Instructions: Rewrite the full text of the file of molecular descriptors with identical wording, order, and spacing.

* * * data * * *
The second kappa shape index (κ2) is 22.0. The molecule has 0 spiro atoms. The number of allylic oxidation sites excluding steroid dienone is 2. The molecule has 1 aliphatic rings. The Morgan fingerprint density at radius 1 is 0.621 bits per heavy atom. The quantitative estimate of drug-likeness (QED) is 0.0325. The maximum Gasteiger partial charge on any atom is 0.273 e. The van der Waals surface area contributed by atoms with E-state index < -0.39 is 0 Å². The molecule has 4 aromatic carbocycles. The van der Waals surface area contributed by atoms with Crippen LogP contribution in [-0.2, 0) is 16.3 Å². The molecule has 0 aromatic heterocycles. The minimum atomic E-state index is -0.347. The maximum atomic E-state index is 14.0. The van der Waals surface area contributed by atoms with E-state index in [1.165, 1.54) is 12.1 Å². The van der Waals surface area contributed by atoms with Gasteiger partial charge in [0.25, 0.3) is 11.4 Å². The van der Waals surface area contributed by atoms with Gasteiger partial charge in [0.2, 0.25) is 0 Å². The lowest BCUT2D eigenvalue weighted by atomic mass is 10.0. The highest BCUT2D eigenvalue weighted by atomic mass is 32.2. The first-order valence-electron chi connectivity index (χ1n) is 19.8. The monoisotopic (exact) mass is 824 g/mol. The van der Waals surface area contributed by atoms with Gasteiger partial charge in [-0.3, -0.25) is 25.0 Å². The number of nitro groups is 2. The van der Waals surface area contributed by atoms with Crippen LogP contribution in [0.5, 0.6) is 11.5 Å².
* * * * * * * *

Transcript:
The second kappa shape index (κ2) is 22.0. The molecule has 0 spiro atoms. The number of allylic oxidation sites excluding steroid dienone is 2. The molecule has 1 aliphatic rings. The Morgan fingerprint density at radius 1 is 0.621 bits per heavy atom. The quantitative estimate of drug-likeness (QED) is 0.0325. The maximum Gasteiger partial charge on any atom is 0.273 e. The van der Waals surface area contributed by atoms with E-state index < -0.39 is 0 Å². The molecule has 4 aromatic carbocycles. The van der Waals surface area contributed by atoms with Crippen LogP contribution in [-0.2, 0) is 16.3 Å². The molecule has 0 aromatic heterocycles. The minimum atomic E-state index is -0.347. The maximum atomic E-state index is 14.0. The van der Waals surface area contributed by atoms with E-state index in [1.165, 1.54) is 12.1 Å². The van der Waals surface area contributed by atoms with Gasteiger partial charge in [0.25, 0.3) is 11.4 Å². The van der Waals surface area contributed by atoms with Gasteiger partial charge in [0.2, 0.25) is 0 Å². The lowest BCUT2D eigenvalue weighted by atomic mass is 10.0. The highest BCUT2D eigenvalue weighted by atomic mass is 32.2. The first-order valence-electron chi connectivity index (χ1n) is 19.8. The monoisotopic (exact) mass is 824 g/mol. The van der Waals surface area contributed by atoms with Gasteiger partial charge in [-0.3, -0.25) is 25.0 Å². The number of nitro groups is 2. The van der Waals surface area contributed by atoms with Crippen LogP contribution in [0.5, 0.6) is 11.5 Å².